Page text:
Summer Car Care Maintenance Checklist

Summer is travel season. Get your car summer-ready with proper car care before hitting the open road to keep everyone safe and save money at the pump. Use this auto maintenance checklist, which shares the most common summer car care tips, to get started.


Summer can be tough on your tires. That’s because tire pressure changes with rising temperatures. Under- or over-inflated tires put your car at risk for accidents, blowouts and flats. Check your owner’s manual for car maintenance tips to make sure your tires are inflated to the manufacturer’s specifications. This will help you save money at the pump, too. Properly inflated tires increase your vehicle’s fuel efficiency by up to three percent.

If you haven’t already, change your winter tires to all-season or summer tires. Winter tires are heavier and wear faster during the summertime, lowering your fuel efficiency. (That really adds up on summer road trips!) Before hitting the road, check your tire air pressure and look for any signs of wear. (Ideally, you should check your tires every 3,000 miles.) Have your local service shop check your tires for proper alignment and balance before a long road trip, too.


Cars are more likely to overheat in the summer. But it’s not just the hot temperatures that cause overheating; heavy driving can also cause your engine to overheat. Prepare for hot days and long trips by giving your car a thorough systems check. An oil check is a good place to start. If the oil is a dark color or there's a lot of dirt and grime present, it’s time for an oil change and filter replacement. Many technicians recommend an oil change every 3,000 miles, though some manuals extend that to 7,500 miles. Check your owner's manual for car maintenance tips and guidance.

Fluid levels

Fill coolant, transmission, differential, power steering and brake fluids to the suggested levels. During the summer, coolant should be added as a 50/50 mixture of antifreeze and water (get more details on coolant and antifreeze here). It’s not a bad idea to look under your car for any fluids that may be dripping. If you see any, there’s a good chance you have a leak. A reputable service station will tell you what’s wrong and can give you an estimate for repair.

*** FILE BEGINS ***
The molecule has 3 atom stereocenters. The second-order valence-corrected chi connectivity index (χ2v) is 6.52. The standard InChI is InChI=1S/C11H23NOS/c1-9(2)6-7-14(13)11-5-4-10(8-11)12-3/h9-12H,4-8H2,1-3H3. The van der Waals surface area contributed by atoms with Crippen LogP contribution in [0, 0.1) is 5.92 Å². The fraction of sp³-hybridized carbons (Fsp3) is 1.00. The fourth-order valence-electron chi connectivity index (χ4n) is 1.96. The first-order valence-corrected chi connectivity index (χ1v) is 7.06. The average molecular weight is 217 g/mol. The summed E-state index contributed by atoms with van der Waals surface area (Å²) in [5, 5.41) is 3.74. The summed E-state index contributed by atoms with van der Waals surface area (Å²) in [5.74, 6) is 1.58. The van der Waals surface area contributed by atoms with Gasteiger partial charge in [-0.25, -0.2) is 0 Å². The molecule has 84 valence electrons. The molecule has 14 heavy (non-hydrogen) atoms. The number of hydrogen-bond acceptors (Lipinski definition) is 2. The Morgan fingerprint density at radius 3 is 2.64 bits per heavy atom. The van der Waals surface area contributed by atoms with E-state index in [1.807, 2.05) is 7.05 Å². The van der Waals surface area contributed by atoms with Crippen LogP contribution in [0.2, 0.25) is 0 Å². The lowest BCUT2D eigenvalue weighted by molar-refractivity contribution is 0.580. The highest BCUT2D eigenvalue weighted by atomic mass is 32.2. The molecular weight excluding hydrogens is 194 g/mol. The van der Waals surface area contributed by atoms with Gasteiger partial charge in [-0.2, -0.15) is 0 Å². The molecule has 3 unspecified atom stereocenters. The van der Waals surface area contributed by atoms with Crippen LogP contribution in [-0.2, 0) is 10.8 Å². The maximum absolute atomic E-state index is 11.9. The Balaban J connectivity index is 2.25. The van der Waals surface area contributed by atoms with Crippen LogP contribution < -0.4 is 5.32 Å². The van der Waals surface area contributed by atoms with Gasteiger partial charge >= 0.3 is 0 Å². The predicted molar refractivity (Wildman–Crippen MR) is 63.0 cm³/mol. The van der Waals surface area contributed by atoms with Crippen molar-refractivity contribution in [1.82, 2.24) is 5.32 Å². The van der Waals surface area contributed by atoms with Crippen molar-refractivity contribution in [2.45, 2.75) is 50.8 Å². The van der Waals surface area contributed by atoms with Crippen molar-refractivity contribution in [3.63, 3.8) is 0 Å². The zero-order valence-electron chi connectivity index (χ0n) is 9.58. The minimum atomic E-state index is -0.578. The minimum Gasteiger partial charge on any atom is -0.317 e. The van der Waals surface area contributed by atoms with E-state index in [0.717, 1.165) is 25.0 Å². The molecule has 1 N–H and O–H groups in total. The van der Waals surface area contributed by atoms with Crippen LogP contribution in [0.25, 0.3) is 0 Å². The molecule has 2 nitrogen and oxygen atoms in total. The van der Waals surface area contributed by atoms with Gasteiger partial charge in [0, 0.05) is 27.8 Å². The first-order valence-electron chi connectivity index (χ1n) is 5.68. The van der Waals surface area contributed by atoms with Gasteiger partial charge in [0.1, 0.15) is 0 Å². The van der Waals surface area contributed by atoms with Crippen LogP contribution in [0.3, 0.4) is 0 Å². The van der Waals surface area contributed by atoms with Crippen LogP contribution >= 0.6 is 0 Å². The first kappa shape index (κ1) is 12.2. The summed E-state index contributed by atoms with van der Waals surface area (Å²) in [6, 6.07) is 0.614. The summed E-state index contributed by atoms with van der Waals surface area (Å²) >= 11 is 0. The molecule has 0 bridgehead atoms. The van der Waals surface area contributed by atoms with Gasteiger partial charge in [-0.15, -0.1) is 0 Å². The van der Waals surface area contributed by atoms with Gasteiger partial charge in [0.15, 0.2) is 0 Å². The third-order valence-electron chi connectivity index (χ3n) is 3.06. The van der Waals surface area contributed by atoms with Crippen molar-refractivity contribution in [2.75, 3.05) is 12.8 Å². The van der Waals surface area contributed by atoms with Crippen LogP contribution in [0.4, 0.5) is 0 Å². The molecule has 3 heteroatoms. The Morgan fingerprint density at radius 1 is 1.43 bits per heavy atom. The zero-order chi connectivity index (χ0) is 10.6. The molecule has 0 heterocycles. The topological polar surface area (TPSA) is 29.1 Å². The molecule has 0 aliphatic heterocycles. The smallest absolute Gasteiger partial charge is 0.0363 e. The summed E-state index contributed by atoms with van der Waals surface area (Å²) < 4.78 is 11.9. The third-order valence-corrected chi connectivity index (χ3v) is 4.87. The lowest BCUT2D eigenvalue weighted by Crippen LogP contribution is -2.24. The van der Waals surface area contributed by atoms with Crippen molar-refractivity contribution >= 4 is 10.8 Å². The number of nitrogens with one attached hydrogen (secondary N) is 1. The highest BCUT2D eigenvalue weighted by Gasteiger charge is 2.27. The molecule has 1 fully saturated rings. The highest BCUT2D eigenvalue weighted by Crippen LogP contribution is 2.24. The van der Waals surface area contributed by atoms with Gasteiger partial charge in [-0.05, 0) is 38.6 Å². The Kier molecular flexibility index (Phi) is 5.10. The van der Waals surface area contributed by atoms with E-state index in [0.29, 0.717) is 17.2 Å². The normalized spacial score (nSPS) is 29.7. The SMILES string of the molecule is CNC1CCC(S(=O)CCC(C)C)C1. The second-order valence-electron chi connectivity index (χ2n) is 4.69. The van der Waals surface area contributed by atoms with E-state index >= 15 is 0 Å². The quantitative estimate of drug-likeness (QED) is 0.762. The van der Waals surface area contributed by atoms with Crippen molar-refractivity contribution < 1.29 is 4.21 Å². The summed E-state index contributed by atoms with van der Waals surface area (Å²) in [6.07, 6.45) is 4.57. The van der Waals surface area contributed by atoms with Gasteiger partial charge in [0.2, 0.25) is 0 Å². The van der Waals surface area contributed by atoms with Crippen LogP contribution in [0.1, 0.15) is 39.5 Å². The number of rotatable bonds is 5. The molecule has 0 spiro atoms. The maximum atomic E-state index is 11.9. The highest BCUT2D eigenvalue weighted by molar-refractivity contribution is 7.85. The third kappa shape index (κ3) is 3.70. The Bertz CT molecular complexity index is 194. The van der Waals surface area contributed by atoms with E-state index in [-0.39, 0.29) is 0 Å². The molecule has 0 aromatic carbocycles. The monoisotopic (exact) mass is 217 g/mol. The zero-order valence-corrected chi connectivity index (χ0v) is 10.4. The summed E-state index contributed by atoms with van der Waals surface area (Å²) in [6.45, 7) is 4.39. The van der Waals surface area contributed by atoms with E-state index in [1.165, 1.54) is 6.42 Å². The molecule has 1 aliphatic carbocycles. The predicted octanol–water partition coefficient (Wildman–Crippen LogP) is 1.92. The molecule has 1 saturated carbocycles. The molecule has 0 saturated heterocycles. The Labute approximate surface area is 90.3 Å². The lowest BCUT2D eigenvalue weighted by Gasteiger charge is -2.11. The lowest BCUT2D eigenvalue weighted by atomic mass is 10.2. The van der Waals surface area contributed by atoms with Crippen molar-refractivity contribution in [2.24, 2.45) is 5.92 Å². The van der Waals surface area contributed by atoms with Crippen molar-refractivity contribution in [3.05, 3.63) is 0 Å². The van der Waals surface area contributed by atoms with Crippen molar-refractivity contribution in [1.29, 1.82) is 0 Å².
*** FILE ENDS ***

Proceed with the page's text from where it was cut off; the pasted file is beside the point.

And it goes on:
Hoses and belts

Check hoses for cracks, leaks and loose connections. Hoses should be firm, especially where they are most vulnerable near clamps that connect to the radiator or engine. Soft or flexible hoses often indicate a problem. Likewise, check belts for cracks and damage. A smooth or slick belt may be a sign of excessive wear. Material should not be separated into different layers. Can’t remember when you last changed your belts? Experts say belt failure rises dramatically after 36,000 miles. If you’re beyond that point, talk with your mechanic about replacing them or consult your owner’s manual for instructions on how to do it.


If your brake pedal is soft and mushy, hard and resistant, or produces loud and constant scraping noises, it’s likely time for new brakes. Fixing brakes in a timely manner can prevent more costly problems in the future.

Air conditioner

Air conditioning units should be serviced every three years or as needed. The most common cause of a malfunctioning air conditioning unit is a low level of refrigerant. Have a professional check your A/C unit for leaks and evaluate refrigerant levels.

Air filter

Inspect your filter. If it’s filthy, replace it. A dirty or blocked air filter is hard on the engine and lowers fuel efficiency. Most drivers replace air filters every 12,000 miles, but those that do a lot of driving on dirt or gravel roads may need to replace them even more frequently.

Windshield wipers

If wipers are cracked, torn or leave streaks, replace them to maximize your visibility during severe summer storms.


Give your car a thorough cleaning, inside and out, including the underside of your car where accumulated grime and dirt can make your engine and transmission unnecessarily hot. Cleaning the inside of your car will give you a more comfortable ride and potentially lighten your load by eliminating unnecessary items.

Keep in mind, it’s not a bad idea to take your car to a mechanic for a quick tune-up and maintenance check before a long road trip. That way, you can enjoy your journey from the safety of your car, instead of on the side of the road.